We’ve been here 10 months and other than doing a home visit in Northwest Province several months ago, I have not been out in the township with Mama Cathrine. I think that at the beginning of our time here I figured “We’ll be living in South Africa for the next 5 years at least” so I wasn’t in a hurry to get out there. Then when I realized we had no money to send our kids to school, I knew I had to get a lot more serious about home schooling, so I really made that a priority and put a lot of time into planning lessons and making sure we stuck to a schedule. There was also a period of time where Darin was having a lot of meetings with our business partner, and some of these meetings came up at the last minute so I felt like I couldn’t make any plans with Mama Cathrine or anyone else for that matter.
More recently, Darin and I have been asked by a church in Pretoria to be their hands and feet out in Hammanskraal to help Mama Cathrine get her center registered. Due to our current situation, we have no money to pay for someone to watch our kids and seeing as I’m their teacher, it only makes sense that I’m the one who stays home with the kids while Darin goes to meetings with people from the church and at Tshwaraganang. This is great for Mama Cathrine, and great for Darin as it gives him something to keep busy with, but it is not so great for me. I hate to even admit that as it makes me feel small and petty, but it is the truth.
I think that realizing how unsure we are about how much time we have left in South Africa I finally feel like a fire has been lit under me to get out and get busy. Thankfully we do still have time here and once we’re done house sitting, I plan to set something up with Mama Cathrine. Darin can do a science lesson with the kids once a week; fun for everyone.
By now I figured we’d have a business that was up and running, kids in school, and that we’d be living a more scheduled life. Not that I don’t enjoy many aspects of our unscheduled life, but I just thought we’d have a different looking routine by now. As I’ve said before, we love the house we’re living in right now, but I really thought that at this point we’d be in a more permanent living situation that was central to the petrol station, the kids’ school and the work we planned to be involved with in Hammanskraal.
As mentioned previously, I figured we’d have money by now and that we’d have the freedom to do more things. Does that sound shallow? I sometimes feel that way when I think of what I expected our life to be. I thought we’d get the petrol station up and going, make some money and then hit the town, or many towns. We had talked about going to a lot of the countries that surround South Africa, as well as doing a lot of travel in the country as well. We had made plans for how often we’d return to the states and how we’d be able to easily afford flying to Washington, Minnesota and Michigan for a whirlwind tour of all our family and friends. We had talked about buying a dining room table and decorative pieces for our house here and then having money to ship it all back to the states five years from now.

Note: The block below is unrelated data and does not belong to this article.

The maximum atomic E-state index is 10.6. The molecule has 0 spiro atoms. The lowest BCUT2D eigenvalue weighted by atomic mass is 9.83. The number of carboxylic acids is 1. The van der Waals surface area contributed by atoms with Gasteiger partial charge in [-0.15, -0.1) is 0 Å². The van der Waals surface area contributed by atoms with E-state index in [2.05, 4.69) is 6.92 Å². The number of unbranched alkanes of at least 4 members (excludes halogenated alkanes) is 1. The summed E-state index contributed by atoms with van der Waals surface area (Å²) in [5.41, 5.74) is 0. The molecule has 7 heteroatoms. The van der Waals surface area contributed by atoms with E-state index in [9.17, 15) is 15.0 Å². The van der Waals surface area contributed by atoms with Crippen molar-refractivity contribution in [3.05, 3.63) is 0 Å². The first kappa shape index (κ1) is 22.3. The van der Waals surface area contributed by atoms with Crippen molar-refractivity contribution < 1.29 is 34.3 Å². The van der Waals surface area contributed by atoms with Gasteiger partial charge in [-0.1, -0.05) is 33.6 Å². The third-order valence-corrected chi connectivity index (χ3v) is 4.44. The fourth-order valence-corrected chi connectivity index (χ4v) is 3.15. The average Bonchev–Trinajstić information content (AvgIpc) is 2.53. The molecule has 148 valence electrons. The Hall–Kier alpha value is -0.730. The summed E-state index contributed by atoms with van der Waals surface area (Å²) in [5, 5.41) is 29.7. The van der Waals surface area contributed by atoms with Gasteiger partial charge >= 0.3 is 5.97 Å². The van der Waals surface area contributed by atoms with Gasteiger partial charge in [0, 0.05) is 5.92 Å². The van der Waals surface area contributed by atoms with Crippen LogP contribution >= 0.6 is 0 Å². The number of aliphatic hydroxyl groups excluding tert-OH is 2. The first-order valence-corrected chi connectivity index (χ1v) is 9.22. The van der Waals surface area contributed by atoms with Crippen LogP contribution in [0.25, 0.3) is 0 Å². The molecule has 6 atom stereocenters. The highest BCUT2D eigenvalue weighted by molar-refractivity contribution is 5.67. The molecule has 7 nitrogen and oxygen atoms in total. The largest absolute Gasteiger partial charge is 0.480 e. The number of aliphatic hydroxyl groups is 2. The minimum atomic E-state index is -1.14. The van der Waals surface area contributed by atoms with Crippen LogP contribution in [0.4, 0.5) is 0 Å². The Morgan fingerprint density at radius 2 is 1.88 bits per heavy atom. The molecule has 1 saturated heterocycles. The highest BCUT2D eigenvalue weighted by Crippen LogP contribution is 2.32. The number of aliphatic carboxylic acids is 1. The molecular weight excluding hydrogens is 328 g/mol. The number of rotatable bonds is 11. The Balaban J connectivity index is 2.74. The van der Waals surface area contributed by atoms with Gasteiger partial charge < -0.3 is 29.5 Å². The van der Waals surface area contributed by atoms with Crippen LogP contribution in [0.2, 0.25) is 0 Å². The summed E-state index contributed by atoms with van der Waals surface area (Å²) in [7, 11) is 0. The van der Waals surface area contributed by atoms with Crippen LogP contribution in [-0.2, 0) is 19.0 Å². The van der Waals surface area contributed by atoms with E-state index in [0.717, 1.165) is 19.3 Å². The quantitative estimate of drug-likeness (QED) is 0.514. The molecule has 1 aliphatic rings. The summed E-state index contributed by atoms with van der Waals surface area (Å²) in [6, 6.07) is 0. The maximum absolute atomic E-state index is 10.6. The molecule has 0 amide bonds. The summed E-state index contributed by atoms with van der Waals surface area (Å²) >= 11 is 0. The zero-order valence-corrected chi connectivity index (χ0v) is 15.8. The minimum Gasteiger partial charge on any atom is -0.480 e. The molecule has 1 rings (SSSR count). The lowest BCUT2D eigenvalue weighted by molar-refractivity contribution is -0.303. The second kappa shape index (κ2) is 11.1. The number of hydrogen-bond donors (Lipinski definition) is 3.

It’s not that I imagined us having a super extravagant lifestyle, but maybe I did have my hopes set too high. I do think that having things not go as planned hasn’t been all bad, and maybe it’s really been for the good. I think we have learned to be more generous with less and I know that we all have learned to be content without a lot of things that we might have considered necessities before, like unlimited internet, TV, and the kind of budget that pretty much allowed us to do the things we wanted without really considering how necessary those things were.
Which leads me to believe…
It’s not very smart to put so much confidence into my own plans. Thankfully, as I mentioned just a few days ago, these times of uncertainty are allowing us to see how faithful God is and how much better it is to go to bed and wake up each morning trusting Him, instead of laying in bed and spending the day fretting over what I feel should be happening. Does this mean I’m totally ok with how things seem to be turning out? I wish I could say yes, but lately I find myself spending a lot of time thinking about how long we’ll be in South Africa and how we can make a way to stay here longer, and if we can’t where will we live when we return to the states and how will we furnish a house because we sold pretty much EVERYTHING before moving here because we figured we’d be here long enough to make that a wise choice and we’d come home with enough money to start all over! Phew. That is a lot of worry to carry each day, so I am working on that, among other things.
But I trust in you, Oh LORD; I say, “You are my God.” My times are in Your hands. Psalm 31:14-15a